A Poem Exists Not to Tell But to Be
Teaching for a number years, I recall student complaints about the “difficulty” of poetry. “I don’t get it. What’s this supposed to be about?” I asked my students to try entering a poem for discovery about themselves as much as understanding that particular construction of words. Although my response felt right, it also left them confused.
Recently reading an interview with the poet Natalie Diaz, I found the perfect response to that oft-repeated question from the poetry uninitiated. Diaz answered interviewer and poet Kaveh Akbar’s question: “What I had to learn about poetry is that the poem wasn’t necessarily going to tell me something. It was going to be something that I learned on my own in the poem but maybe the next reader would learn something different.” The Diaz interview for those intrigued appears online on the Dive Dapper website.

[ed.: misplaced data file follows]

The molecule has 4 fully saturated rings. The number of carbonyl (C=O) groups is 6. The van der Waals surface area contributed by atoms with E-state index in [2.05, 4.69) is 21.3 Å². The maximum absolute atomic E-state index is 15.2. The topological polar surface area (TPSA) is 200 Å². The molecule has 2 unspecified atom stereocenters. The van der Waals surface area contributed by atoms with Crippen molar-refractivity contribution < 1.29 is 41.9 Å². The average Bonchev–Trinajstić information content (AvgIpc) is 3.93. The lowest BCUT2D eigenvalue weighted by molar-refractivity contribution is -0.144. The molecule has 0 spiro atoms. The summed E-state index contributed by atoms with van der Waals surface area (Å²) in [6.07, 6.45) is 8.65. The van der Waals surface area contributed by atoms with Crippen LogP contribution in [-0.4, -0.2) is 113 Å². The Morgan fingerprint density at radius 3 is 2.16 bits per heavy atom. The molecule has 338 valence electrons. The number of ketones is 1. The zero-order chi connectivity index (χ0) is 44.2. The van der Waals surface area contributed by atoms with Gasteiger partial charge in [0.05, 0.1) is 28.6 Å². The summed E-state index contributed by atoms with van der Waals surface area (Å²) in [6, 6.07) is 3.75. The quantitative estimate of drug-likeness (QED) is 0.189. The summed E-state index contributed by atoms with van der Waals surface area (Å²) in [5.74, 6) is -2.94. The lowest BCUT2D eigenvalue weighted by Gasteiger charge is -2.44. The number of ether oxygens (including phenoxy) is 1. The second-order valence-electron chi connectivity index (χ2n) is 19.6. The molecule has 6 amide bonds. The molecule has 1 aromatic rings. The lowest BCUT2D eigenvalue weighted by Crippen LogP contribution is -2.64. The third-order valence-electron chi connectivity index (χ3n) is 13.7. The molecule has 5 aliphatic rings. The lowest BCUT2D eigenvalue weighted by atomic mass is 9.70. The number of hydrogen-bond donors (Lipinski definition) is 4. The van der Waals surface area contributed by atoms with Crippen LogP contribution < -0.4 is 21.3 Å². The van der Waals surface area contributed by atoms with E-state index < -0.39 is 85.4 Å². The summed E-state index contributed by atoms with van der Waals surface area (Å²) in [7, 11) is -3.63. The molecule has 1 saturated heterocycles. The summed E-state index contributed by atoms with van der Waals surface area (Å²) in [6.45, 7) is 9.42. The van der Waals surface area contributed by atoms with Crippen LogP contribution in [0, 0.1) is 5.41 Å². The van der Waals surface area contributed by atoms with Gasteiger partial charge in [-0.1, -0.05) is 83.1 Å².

Diaz’s response to Akbar’s question about poetry, particularly the aspect relating to the poem being, reminded that art does not always imitate life but becomes. A good poem and great reader of poetry merge into something new. The poem is.
Diaz’s words are also a wonderful entrance to writing poetry. Poets write not “to tell,” not to pronounce their particular view of the world but to create something this exists. I love the concept that a poem is born when the reader interacts with those words on the page, in the ether.